Richard L. Garwin is an IBM fellow emeritus at the IBM Thomas J. Watson Research Center, Yorktown Heights, New York, and Frank N. von Hippel is a professor of public and international affairs at Princeton University.

Nuclear Forensics and the North Korean Test

Harold Smith

The power and versatility of nuclear forensics, particularly radio-chemical techniques, could not have been better demonstrated than by its application to the recent underground test in North Korea.[1] Some might have thought that all the debris from the explosion would have been contained in the underground cavity. After all, that was the original purpose of testing underground.

In fact, any nuclear explosion creates radioactive noble gases, notably xenon and krypton, that do not combine with other elements in the geologic structure. Therefore, they can more easily leak to the surface and into the atmosphere where they can be detected beyond national boundaries. Because at least two different gases escape, it is possible for radio-chemists to determine if the fissile material was plutonium or uranium, which of course is exactly what happened. (Press reports said the material was plutonium.)[2] Unfortunately, the chemists cannot determine much more. If there has not been direct venting to the atmosphere, they will not be able to answer the mystery of why Pyongyang’s device seems to have produced such a low nuclear yield, reportedly less than one kiloton, or less than 5 percent of the yield of the Hiroshima and Nagasaki bombs.

The same would not be true if a nuclear weapon were exploded above ground. Then, the debris would be unfiltered, and much more critical information could be obtained, such as the sophistication of its design and whether there exists a stockpile containing fissile material with similar isotopes. The last should be a key consideration for North Korea or any other government that might contemplate providing nuclear materials to terrorists.

Thanks to the inspections associated with implementation of the 1994 Agreed Framework, the International Atomic Energy Agency (IAEA) and/or the United States may possess the isotopic data of the North Korean plutonium. North Korea must be made aware that use of its fissile material can be traced to Pyongyang and that it must anticipate the retribution that would follow if any of its weapons or fissile material should be used by any of its accomplices or customers. Perhaps, this is the time for the Bush administration to speak directly to the North Korean government and make this clear.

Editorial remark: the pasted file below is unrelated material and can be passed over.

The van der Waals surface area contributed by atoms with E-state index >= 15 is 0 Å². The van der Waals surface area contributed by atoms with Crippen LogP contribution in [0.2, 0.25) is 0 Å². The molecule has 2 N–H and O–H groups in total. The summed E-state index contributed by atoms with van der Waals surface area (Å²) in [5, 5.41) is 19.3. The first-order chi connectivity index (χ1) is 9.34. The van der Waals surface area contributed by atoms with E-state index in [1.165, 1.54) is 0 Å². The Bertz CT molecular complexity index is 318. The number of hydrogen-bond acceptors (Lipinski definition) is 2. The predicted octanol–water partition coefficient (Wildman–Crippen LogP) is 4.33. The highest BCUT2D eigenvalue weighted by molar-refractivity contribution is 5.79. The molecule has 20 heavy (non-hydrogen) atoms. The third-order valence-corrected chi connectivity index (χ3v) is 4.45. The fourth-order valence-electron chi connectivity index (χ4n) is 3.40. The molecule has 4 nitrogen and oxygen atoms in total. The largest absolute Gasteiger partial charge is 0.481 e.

Pyongyang might conclude that President George W. Bush was not making an idle boast when he said October 9 that “the transfer of nuclear weapons or material by North Korea to states or non-state entities would be considered a grave threat to the United States, and we would hold North Korea fully accountable of the consequences of such action” One can hope, therefore, that forensic science combined with strong and credible diplomacy can deter North Korea from passing plutonium to terrorists or to other countries.

Harold Smith is a distinguished visiting scholar and professor at the Goldman School of Public Policy, University of California at Berkeley. He served as assistant to the secretary of defense for nuclear, chemical, and biological defense programs during the Clinton administration.


1. For more information on nuclear forensics, see William Dunlop and Harold Smith, “Who Did It? Using International Forensics to Detect and Deter Nuclear Terrorism,” Arms Control Today, October 2006, pp. 6-10.

2. David Sanger, “North Korean Fuel Identified as Plutonium,” The New York Times, October 17, 2006, p. A-11.



1. “Analysis of air samples collected on October 11, 2006 detected radioactive debris which confirms that North Korea conducted an underground nuclear explosion in the vicinity of P’unggye on October 9, 2006. The explosion yield was less than a kiloton.” Office of the Director of National Intelligence, “Statement by the Office of the Director of National Intelligence,” press release, October 16, 2006, http://www.odni.gov/announcements/20061016_release.pdf.